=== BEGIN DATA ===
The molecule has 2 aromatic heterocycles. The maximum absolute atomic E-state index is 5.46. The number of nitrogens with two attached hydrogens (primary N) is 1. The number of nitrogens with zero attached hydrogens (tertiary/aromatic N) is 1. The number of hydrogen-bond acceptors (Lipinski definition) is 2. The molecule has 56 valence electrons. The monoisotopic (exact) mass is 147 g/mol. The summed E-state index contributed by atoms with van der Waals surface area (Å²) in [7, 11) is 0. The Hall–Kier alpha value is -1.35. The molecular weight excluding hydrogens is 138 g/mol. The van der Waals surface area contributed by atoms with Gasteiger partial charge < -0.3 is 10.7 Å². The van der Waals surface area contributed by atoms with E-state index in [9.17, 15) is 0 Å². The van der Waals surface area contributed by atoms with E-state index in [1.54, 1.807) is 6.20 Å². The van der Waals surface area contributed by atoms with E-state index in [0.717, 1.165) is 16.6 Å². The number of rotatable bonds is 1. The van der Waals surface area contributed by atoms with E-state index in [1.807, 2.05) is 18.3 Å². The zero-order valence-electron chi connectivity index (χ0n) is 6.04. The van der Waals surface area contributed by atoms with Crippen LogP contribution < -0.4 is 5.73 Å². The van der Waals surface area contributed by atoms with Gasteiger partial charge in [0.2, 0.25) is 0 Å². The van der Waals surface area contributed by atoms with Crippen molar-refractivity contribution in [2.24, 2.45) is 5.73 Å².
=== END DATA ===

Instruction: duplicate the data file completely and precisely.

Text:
The molecule has 2 aromatic heterocycles. The maximum absolute atomic E-state index is 5.46. The number of nitrogens with two attached hydrogens (primary N) is 1. The number of nitrogens with zero attached hydrogens (tertiary/aromatic N) is 1. The number of hydrogen-bond acceptors (Lipinski definition) is 2. The molecule has 56 valence electrons. The monoisotopic (exact) mass is 147 g/mol. The summed E-state index contributed by atoms with van der Waals surface area (Å²) in [7, 11) is 0. The Hall–Kier alpha value is -1.35. The molecular weight excluding hydrogens is 138 g/mol. The van der Waals surface area contributed by atoms with Gasteiger partial charge < -0.3 is 10.7 Å². The van der Waals surface area contributed by atoms with E-state index in [9.17, 15) is 0 Å². The van der Waals surface area contributed by atoms with E-state index in [1.54, 1.807) is 6.20 Å². The van der Waals surface area contributed by atoms with E-state index in [0.717, 1.165) is 16.6 Å². The number of rotatable bonds is 1. The van der Waals surface area contributed by atoms with E-state index in [1.807, 2.05) is 18.3 Å². The zero-order valence-electron chi connectivity index (χ0n) is 6.04. The van der Waals surface area contributed by atoms with Crippen LogP contribution < -0.4 is 5.73 Å². The van der Waals surface area contributed by atoms with Gasteiger partial charge in [0.2, 0.25) is 0 Å². The van der Waals surface area contributed by atoms with Crippen molar-refractivity contribution in [2.24, 2.45) is 5.73 Å².